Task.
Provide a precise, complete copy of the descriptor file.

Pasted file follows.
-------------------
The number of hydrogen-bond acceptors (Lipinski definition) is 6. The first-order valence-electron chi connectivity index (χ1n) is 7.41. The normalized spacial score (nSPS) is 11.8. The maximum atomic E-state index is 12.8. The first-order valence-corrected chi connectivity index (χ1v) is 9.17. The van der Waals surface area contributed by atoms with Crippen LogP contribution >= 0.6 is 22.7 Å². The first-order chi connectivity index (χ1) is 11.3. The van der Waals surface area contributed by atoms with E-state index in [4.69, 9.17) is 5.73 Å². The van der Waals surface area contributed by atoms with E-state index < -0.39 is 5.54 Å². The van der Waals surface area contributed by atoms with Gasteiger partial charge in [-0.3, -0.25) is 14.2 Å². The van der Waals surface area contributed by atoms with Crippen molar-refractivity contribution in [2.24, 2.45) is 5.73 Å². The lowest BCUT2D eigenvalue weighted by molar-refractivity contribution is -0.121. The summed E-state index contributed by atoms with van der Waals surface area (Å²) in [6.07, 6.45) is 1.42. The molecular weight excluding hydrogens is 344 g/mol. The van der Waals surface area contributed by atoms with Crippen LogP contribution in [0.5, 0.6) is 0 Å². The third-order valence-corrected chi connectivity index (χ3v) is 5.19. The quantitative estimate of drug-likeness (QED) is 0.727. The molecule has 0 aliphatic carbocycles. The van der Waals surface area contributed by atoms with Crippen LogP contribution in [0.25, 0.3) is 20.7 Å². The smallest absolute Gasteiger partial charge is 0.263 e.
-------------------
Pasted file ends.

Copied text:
The number of hydrogen-bond acceptors (Lipinski definition) is 6. The first-order valence-electron chi connectivity index (χ1n) is 7.41. The normalized spacial score (nSPS) is 11.8. The maximum atomic E-state index is 12.8. The first-order valence-corrected chi connectivity index (χ1v) is 9.17. The van der Waals surface area contributed by atoms with Crippen LogP contribution >= 0.6 is 22.7 Å². The first-order chi connectivity index (χ1) is 11.3. The van der Waals surface area contributed by atoms with E-state index in [4.69, 9.17) is 5.73 Å². The van der Waals surface area contributed by atoms with E-state index < -0.39 is 5.54 Å². The van der Waals surface area contributed by atoms with Gasteiger partial charge in [-0.3, -0.25) is 14.2 Å². The van der Waals surface area contributed by atoms with Crippen molar-refractivity contribution in [2.24, 2.45) is 5.73 Å². The lowest BCUT2D eigenvalue weighted by molar-refractivity contribution is -0.121. The summed E-state index contributed by atoms with van der Waals surface area (Å²) in [6.07, 6.45) is 1.42. The molecular weight excluding hydrogens is 344 g/mol. The van der Waals surface area contributed by atoms with Crippen LogP contribution in [0.5, 0.6) is 0 Å². The third-order valence-corrected chi connectivity index (χ3v) is 5.19. The quantitative estimate of drug-likeness (QED) is 0.727. The molecule has 0 aliphatic carbocycles. The van der Waals surface area contributed by atoms with Crippen LogP contribution in [0.25, 0.3) is 20.7 Å². The smallest absolute Gasteiger partial charge is 0.263 e.